The Risks of Test-Tube Baby Making in Egypt
Marcia C. Inhorn
Since 1978, when the world's first “test-tube baby,” Louise Brown, was born in England, new reproductive technologies (NRTs)—particularly in vitro fertilization (IVF)—have rapidly gained acceptance in the Western world and are now routinely employed in most “developed” countries to overcome otherwise intractable infertility. Clearly, NRTs—and particularly the more controversial or sensational aspects of their deployment, including high-order multiple births, third-party gamete donation practices, and pregnancies in postmenopausal women—have attracted both media and scholarly attention in the West. Although the media have tended to glorify the successes of NRTs—including the “miracle babies” born to “desperate” infertile couples (Condit 1994; Franklin 1997)—many scholars, including feminist theorists, bioethicists, technoscience studies scholars, anthropologists, and even some health care practitioners engaged in the provision of NRTs, have been less sanguine, revealing how these technologies are both a blessing and a curse. Feminist scholars in particular have described in great detail all that is “wrong” with the NRTs,1 often focusing on the risks of these technologies to women's bodies and to women's status when motherhood is pursued “at all costs,” thereby upholding traditional patriarchal family forms (Thompson 2001).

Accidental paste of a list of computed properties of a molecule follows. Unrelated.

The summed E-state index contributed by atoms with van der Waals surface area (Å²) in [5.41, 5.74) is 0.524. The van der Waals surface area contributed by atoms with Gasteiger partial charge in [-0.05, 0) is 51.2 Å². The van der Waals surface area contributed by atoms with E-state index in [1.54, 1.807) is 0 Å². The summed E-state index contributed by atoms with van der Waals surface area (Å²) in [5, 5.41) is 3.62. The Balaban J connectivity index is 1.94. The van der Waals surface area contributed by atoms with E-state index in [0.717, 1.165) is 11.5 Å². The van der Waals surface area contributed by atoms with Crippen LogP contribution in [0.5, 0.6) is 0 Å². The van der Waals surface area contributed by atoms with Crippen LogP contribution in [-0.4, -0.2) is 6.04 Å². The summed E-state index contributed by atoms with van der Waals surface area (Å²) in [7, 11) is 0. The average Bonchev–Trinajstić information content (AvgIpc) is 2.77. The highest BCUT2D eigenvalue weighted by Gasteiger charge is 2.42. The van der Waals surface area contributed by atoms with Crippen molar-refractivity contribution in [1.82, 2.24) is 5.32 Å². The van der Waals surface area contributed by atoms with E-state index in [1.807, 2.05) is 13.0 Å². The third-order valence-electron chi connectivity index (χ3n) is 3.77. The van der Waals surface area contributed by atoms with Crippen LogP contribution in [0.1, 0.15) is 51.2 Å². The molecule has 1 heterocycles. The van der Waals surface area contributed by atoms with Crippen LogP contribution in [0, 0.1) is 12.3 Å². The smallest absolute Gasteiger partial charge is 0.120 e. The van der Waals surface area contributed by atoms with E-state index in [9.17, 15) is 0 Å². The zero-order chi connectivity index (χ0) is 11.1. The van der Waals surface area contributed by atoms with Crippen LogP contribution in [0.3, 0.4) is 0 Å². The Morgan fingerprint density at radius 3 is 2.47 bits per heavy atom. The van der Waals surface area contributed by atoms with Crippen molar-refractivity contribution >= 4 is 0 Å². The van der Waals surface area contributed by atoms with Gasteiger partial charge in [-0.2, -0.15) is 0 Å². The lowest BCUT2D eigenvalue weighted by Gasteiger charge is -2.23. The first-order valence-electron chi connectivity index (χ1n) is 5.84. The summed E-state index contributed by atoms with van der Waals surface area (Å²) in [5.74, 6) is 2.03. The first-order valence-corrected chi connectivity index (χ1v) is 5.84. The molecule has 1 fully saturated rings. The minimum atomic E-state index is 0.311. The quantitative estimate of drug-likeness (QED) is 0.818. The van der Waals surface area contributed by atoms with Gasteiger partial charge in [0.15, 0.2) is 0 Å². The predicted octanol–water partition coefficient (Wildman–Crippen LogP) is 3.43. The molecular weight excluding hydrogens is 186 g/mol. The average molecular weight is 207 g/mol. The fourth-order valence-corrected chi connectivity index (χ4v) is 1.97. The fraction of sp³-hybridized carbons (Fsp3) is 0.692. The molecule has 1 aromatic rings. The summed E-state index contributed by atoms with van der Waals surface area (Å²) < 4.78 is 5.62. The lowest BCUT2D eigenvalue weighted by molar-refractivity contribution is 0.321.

My deepest gratitude goes to the many Egyptians—infertile women and their hus-
bands, physicians specializing in infertility and NRTs, research assistants, Al-Azhar
University faculty members, and staff of the Binational Fulbright Commission—who
have participated in or in other ways facilitated my research over the past two decades. I
am also grateful for the financial support provided by the U.S. Department of Edu-
cation's Fulbright-Hays fellowship programs, the Fulbright Institute for International
Education, and the National Science Foundation. My thanks go to Barbara Herr
Harthorn and Laury Oaks for their insightful editorial comments on this chapter.